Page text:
The Berlin Wall was still up, Rain Man was playing in theatres, Jerome Boateng was born and the Olympic Summer Games were held in South Korea’s national capital Seoul.
Welcome to 1988. West Germany’s Olympiamannschaft won a Bronze medal that year, thanks to young studs like Jürgen Klinsmann, “Kalle” Riedle and “Icke” Häßler on the team.
In the semifinal our Olympians faced a loaded Brazil side, featuring 1994 World Cup winners Bebeto & Romario, that was too good on that day. But in the Bronze Medal match “Klinsi & Icke” responded well and beat Italy 3:0.
Wait, Italy? Didn’t we just read tons of articles about some “Italienfluch” (italian curse), that prevented German teams from beating the Squadra Azzurra at major tournaments for half a century. A curse which finally was broken by Jonas Hector’s penalty?
Well, none of the articles I’ve come across mentioned that 3:0 in Seoul. It seems strange, because technically Germany has eliminated Italy from a major tournament 28 years before the recent Euro 2016 Quarterfinal clash, here is video evidence:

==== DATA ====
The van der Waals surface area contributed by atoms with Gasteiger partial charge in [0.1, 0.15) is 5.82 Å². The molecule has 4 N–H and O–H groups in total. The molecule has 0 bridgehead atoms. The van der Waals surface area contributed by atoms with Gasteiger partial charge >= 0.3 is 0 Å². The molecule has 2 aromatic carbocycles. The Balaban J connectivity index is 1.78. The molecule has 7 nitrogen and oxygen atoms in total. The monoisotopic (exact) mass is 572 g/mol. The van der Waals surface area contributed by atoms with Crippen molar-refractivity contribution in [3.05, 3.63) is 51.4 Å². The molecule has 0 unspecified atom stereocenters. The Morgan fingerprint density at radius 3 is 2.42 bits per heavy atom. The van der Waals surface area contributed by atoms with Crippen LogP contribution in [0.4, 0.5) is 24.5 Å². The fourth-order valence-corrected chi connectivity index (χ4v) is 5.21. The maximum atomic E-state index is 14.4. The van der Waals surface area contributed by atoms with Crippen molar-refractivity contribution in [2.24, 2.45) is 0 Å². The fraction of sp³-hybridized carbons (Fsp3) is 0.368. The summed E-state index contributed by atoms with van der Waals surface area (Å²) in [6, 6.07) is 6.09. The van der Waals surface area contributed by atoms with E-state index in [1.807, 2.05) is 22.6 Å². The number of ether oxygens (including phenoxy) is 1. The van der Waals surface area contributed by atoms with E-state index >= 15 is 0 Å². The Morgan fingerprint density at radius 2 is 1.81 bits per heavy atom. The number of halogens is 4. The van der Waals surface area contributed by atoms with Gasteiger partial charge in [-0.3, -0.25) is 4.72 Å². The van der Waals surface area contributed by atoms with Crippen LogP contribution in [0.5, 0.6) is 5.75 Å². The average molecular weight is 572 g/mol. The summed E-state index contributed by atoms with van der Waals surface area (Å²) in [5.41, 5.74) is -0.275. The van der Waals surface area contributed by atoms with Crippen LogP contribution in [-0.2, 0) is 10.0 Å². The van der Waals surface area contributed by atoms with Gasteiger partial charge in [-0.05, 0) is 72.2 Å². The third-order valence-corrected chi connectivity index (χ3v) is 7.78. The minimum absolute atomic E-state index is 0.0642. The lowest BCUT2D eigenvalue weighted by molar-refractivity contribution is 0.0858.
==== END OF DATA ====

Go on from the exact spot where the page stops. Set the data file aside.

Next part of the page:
But let’s be honest here, in football discussions the Olympic Cup doesn’t matter.
Germany’s Olympic men’s football history (sucks)
Side Note: I am talking exclusively about the men’s game, Germany’s women have won three bronze medals so far and qualified for every Olympics since 1996, when women’s football was introduced. East German men’s teams have won a Gold*, a Silver* and a Bronze*, but those medals need an asterisk beside them because of the state run PED programs in the GDR.
Our medal count is embarrassing compared to what Die Mannschaft has achieved in FIFA and UEFA competitions.
Germany’s first Olympic team competed in Stockholm 1912, we went home empty handed that time and the medal drought continued for next twelve Olympics or 76 years.